DISCLAIMER: Long post ahead. I’ve been working on getting up the nerve to share this for the past couple years. After a day of writing, riding, and a tall glass of wine, I am letting go and just going for it. Giddy up.
What is the difference between success and failure? I’ve struggled with that question quite a bit the last couple years, trying to search and find an answer that didn’t make me frustrated but instead motivated. What I have noticed in my industry of photographers especially here in the materialistic OC is that there is a certain lifestyle associated with being successful, or attitude, or number whether it be in dollars or clients. My problem is that none of those things drive me or motivate me… its always been a matter of the people I am surrounded by that make my days worth it. I could be working in a boring financial analyst position and be happy as long as I have great people to work with. (I used to work in the financial industry before becoming a photographer. Hello 180.) The people thing is just always how I’ve been wired and feels sometimes like a blessing and sometimes like a curse.
So when photography fell into my lap I went with it with equal parts fear and excitement knowing it was some sort of a calling on my life. I love creating something beautiful while making people happy at the same time. I built a pretty strong business right away with the first three years averaging about 26 weddings a year. The business was supporting me full-time, I had an office in the beautiful Turnip Rose venue, and the phone was ringing off the hook. I had old friends call me to tell me congratulations and that they were so proud of my success. But the strangest thing was I didn’t feel successful.. I felt burned OUT and miserable. I was so crisply burned that I couldn’t pick up the phone to book someone who just raved about me on my voice-mail, let alone even pick up my camera. Something was wrong.
What I have since realized is that I was performing for people rather than simply letting my joy of what I do guide my work. I even had a quote on my website saying “Do what you love and you’ll never work a day in your life,” so needless to say I felt a bit conflicted. I read this book by Rob Bell called Velvet Elvis and that was the start to my healing… he has this way with words that put a finger on my feelings when I didn’t even know what they were yet. He was talking about his experience of burn out [Chapter 4, Tassels] and shared that no amount of success can heal a persons soul and that in fact, success makes it worse. There was this moment that he couldn’t go on, and I thought woah, I am not alone in this. Anne Lamott shared once that the strongest words in the English language are “Me too.” Side note, I think she is brilliant. So anyways, he said in that moment he couldn’t go on and it was the best thing that happened to him. Usually we want to suck it up, put on a mask and “keep calm and carry on.” To stop and face the pain is gnarly. But, it can be the best thing we’ll ever do for ourselves. My favorite points he shared:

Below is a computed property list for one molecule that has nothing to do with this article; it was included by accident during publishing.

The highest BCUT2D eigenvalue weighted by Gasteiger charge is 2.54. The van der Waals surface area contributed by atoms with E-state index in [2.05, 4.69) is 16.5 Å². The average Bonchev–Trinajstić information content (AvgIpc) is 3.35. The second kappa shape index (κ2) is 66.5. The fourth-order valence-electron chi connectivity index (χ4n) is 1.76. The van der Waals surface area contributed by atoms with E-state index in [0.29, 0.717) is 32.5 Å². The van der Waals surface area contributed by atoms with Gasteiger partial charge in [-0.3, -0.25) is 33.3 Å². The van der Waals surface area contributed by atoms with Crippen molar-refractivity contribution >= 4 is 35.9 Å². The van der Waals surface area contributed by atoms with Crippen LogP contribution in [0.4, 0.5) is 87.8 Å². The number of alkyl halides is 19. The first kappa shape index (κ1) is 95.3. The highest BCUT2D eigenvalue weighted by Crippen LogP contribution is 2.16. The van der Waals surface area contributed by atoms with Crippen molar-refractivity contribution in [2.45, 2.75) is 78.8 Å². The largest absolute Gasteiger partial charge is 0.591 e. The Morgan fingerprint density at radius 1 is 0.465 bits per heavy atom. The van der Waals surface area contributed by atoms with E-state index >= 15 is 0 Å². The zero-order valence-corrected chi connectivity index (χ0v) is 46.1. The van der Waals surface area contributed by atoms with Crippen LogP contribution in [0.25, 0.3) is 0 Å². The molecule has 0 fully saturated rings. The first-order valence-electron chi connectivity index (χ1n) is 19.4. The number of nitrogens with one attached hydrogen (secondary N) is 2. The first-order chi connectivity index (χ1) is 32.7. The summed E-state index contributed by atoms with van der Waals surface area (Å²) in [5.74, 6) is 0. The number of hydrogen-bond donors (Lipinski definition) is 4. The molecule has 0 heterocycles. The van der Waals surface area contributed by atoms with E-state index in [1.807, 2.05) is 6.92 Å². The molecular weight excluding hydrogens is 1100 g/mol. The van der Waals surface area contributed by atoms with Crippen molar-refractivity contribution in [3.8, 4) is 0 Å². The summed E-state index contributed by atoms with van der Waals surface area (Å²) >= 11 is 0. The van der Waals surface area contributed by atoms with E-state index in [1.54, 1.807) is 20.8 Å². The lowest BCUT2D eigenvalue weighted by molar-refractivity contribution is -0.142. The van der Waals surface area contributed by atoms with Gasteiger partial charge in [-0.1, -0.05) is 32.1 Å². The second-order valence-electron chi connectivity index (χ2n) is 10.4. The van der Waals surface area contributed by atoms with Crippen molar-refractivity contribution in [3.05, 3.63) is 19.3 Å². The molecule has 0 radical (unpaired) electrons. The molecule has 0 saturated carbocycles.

~”Your job is the relentless pursuit of who God made you to be. And anything else you do is sin and you need to repent of it.” The relentless pursuit of who God made me to be. I started identifying how much of my life was about making sure the right people were pleased with me. And as this became more and more clear, I realized how less and less pleased I was with myself. What happens is our lives become so heavily oriented around the expectations of others that we become more and more like them and less and less like ourselves. We become split. I was split. I had this person I knew I was made to be, yet it was mixed in with all of these other… people. As the lights were turned on, I saw I had all of this guilt and shame because I wasn’t measuring up to the image of the perfect person I had in my head….” [p 114]
~”I am not defined by what I am not. And understanding this truth is a huge part of becoming whole. I had to stop living in reaction and start letting a vision for what lies ahead pull me forward.” [p 115]
~”I’m learning that very few people actually live from their heart. Very few live connected to their soul. And those few who do the difficult work, who stare their junk in the face, who get counsel, who let Jesus into all of the rooms in their soul that no one ever goes in, they make a difference. They are so different; they’re coming from such a different place that their voices inevitably get heard above the others. They are pursing wholeness and shalom, and it’s contagious. They inspire me to keep going.” [p 120]
These are the words that finally motivated me, spoke to my soul, and gave me a vision of what I want to be. I had hoped to be able to share this one day from the “other side” of healing where I’ve finally conquered some of my issues buuuuuuttt now I know that was silly thinking. I’ll always be in the process of learning this, each year taking baby steps of learning the lesson in a deeper way and living in grace. I’ve learned that I can only extend grace to others in the same breadth I give it to myself, and sheesh, giving it to yourself is hard work but worth it. I’m learning my definition of success, slowly. I know that 26 weddings a year is too much for me. I know that I LOVE taking family and baby portraits and scenics. I know that I want to bring in enough income to help support my hopeful future family and those in need. I want my life and business to be a light of wholeness and shalom for others, to inspire and encourage. That is why I’m sharing this, so that those who are in something similar can have that sense of “me too!” and know they are not alone.
That is my heart. And somewhere in there will be my success. I can’t wait to watch it unfold now that I know what to look for. Thank you for being on this journey with me and for me, those of you here. It means the world.